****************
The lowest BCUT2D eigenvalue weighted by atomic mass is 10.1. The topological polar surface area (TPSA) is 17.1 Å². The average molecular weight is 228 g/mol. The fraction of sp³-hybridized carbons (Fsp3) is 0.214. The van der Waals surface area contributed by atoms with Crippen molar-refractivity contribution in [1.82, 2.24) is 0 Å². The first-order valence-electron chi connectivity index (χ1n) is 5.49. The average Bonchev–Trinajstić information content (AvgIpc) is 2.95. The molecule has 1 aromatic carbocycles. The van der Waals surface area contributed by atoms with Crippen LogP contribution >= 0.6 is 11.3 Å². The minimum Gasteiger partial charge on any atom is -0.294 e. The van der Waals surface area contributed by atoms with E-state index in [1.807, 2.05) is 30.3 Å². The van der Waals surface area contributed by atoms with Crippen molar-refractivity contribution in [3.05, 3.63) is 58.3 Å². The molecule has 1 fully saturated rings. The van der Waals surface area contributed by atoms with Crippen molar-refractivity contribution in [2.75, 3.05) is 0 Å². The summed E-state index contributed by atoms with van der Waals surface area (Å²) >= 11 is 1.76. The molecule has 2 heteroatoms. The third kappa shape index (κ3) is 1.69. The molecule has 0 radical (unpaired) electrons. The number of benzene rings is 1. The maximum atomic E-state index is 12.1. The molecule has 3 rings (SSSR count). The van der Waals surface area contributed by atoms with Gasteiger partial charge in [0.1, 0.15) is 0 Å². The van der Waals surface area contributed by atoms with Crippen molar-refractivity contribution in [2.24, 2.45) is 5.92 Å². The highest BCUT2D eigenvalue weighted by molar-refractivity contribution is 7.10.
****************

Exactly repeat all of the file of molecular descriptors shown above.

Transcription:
The lowest BCUT2D eigenvalue weighted by atomic mass is 10.1. The topological polar surface area (TPSA) is 17.1 Å². The average molecular weight is 228 g/mol. The fraction of sp³-hybridized carbons (Fsp3) is 0.214. The van der Waals surface area contributed by atoms with Crippen molar-refractivity contribution in [1.82, 2.24) is 0 Å². The first-order valence-electron chi connectivity index (χ1n) is 5.49. The average Bonchev–Trinajstić information content (AvgIpc) is 2.95. The molecule has 1 aromatic carbocycles. The van der Waals surface area contributed by atoms with Crippen LogP contribution >= 0.6 is 11.3 Å². The minimum Gasteiger partial charge on any atom is -0.294 e. The van der Waals surface area contributed by atoms with E-state index in [1.807, 2.05) is 30.3 Å². The van der Waals surface area contributed by atoms with Crippen molar-refractivity contribution in [3.05, 3.63) is 58.3 Å². The molecule has 1 fully saturated rings. The van der Waals surface area contributed by atoms with Crippen molar-refractivity contribution in [2.75, 3.05) is 0 Å². The summed E-state index contributed by atoms with van der Waals surface area (Å²) >= 11 is 1.76. The molecule has 2 heteroatoms. The third kappa shape index (κ3) is 1.69. The molecule has 0 radical (unpaired) electrons. The number of benzene rings is 1. The maximum atomic E-state index is 12.1. The molecule has 3 rings (SSSR count). The van der Waals surface area contributed by atoms with Gasteiger partial charge in [0.1, 0.15) is 0 Å². The van der Waals surface area contributed by atoms with Crippen molar-refractivity contribution in [2.24, 2.45) is 5.92 Å². The highest BCUT2D eigenvalue weighted by molar-refractivity contribution is 7.10.